An Example Of Private Equity In Action

By Generational Equity


As we have reflected in the past, it is interesting to see the investment patterns of private equity firms that specialize in acquiring privately held, lower middle-market businesses. These firms do their research and focus on business opportunities that make sense and offer growth possibilities over the longer term.

Recently BV Investment Partners publicized an investment that caught my attention for a number of reasons. Here is beginning of the article:

Boston middle-market private equity firm BV Investment Partners made a majority investment in C.F. Stinsonpartnering with the family owners of the textiles company. Keith Stinson and Glenn Stinson, the third generation of the family-owned company, will continue to manage the target and maintain an ownership interest.

C.F. Stinson, based in Rochester Hills, Michigan, designs and markets textiles for commercial interiors, including customers in the hospitality and health care sectors.

A couple of items are important in this segment. First, most amazingly, the owners represent the third generation for this family-owned business. That is remarkable since research tells us that “less than one-third of family businesses survive the transition from first to second generation ownership. Another 50% don’t survive the transition from second to third generation.” This generational succession into the third generation is rare, indeed.

And a related item, most business owners, especially those that have inherited the business from prior generations, are usually quite concerned about the legacy of the business, the family name, and how it will be affected by an ownership change. This legacy can take many forms and can be reflected in longevity, company name, employee base, and even standing in the community. I am not sure if the two Stinson owners were concerned about the legacy, but taking a surviving business into the third generation is a tremendous responsibility.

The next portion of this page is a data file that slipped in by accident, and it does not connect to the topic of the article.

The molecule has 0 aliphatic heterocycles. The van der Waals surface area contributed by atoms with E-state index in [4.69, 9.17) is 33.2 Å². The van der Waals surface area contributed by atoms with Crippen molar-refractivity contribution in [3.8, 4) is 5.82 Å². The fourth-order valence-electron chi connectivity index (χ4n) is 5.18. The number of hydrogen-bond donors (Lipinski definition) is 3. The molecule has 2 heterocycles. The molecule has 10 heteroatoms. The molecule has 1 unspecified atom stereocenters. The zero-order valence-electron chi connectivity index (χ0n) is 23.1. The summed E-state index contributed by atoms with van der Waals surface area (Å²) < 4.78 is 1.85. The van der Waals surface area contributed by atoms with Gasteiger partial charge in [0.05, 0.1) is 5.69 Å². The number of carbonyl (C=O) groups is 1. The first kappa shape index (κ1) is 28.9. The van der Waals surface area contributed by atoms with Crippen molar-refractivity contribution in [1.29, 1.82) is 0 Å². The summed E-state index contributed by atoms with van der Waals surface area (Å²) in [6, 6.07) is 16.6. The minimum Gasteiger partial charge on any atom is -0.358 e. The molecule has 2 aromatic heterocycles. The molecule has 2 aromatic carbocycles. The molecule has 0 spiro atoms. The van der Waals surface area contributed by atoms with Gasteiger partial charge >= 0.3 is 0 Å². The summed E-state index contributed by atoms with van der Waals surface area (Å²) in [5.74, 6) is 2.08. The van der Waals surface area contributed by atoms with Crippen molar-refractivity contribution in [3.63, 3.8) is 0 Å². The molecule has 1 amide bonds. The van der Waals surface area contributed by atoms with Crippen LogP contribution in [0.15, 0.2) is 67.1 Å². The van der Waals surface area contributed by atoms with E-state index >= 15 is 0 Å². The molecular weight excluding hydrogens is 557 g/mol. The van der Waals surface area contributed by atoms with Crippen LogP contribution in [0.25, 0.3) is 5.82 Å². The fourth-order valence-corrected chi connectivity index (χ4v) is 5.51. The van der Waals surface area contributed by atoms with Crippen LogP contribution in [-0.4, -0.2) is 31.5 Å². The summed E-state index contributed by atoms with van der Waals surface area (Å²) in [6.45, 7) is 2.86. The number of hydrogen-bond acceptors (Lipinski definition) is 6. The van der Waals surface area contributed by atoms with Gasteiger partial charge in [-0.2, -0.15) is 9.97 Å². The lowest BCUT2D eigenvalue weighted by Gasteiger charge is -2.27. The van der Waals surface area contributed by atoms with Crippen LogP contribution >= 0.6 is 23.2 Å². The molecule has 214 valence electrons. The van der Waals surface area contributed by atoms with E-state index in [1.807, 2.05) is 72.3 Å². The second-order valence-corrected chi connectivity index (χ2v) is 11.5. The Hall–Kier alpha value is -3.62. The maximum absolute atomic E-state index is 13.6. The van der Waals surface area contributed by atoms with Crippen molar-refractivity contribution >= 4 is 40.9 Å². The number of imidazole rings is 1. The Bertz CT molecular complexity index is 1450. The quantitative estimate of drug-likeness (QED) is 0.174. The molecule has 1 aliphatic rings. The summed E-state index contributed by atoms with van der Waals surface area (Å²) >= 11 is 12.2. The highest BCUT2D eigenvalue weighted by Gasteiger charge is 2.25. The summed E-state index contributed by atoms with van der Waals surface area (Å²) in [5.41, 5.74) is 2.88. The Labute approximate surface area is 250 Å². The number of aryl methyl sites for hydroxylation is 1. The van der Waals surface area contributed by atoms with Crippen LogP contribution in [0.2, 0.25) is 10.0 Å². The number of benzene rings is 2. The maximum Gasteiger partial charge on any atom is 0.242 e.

Finally, it is critical to note that the current owners are being retained in the structure of the new company. This not only will allow them to maintain the operations of the firm and most likely participate in key management decisions but it will also enable them to be engaged as partial owners. This is significant from a financial standpoint, as it will allow them to participate in a second liquidity event later when a much larger entity is either taken public or sold by BV. And they do have plans to grow this business, according to Mergers and Acquisitions:

Sean Wilder, BV principal, says the PE firm plans to grow Stinson through both acquisitions and through organic expansion, similar to the way it managed the firm’s investments in ECRM and Plasco ID—business-to-business, software-driven companies. BV has invested more than $2.7 billion in 84 companies since its beginning in 1983, targeting investments in the information and business services and communications industries.

According to their website, BV has nine holdings in its current portfolio and nearly 30 that it has held historically. So that adds up to 39 “platform” companies, but the article above indicates that it has made 84 investments, which tells us that a substantial portion of its acquisition activity is focused on add-on companies.

This is a method of growth that is becoming more and more popular with funds like BV that specialize in lower middle-market companies. An initial investment is typically made in a portfolio, or platform, company and then over time, usually 5-7 years, strategic add-ons are targeted to round out the holding to create a much larger, usually more profitable entity.

This is what the article indicates BV will do with C.F. Stinson. You can bet that the professionals with BV, along with the Stinson’s, already have some ideas for future acquisition activities in the Stinson space. And they are not the only ones interested in this niche, according to Mergers and Acquisitions:

Recently, in April, the Riverside Co. announced it was purchasing another textile distributor to the health care and hospitality sectors, Momentum Group, from Norwest Equity Partners. The evolving health care industry in the U.S. in the wake of the Affordable Health Care Act, or Obamacare, has been frequently cited as a source of middle-market M&A.

This is great news if you own a business in this industry (or related industries) right now. However, keep in mind that this is simply one example of an active private equity group moving forward with this type of acquisition plan. There are literally dozens of others using the same strategy in other industries.

To find out if there are active PE firms in your industry, give us a call and attend a Generational Equity M&A seminar. Although we won’t identify buyers for your business at this meeting, we will allow you to see lots of active examples similar to the BV sample, which are pursuing the same strategy.

Carl Doerksen is the Director of Corporate Development at Generational Equity, part of the Generational Group.

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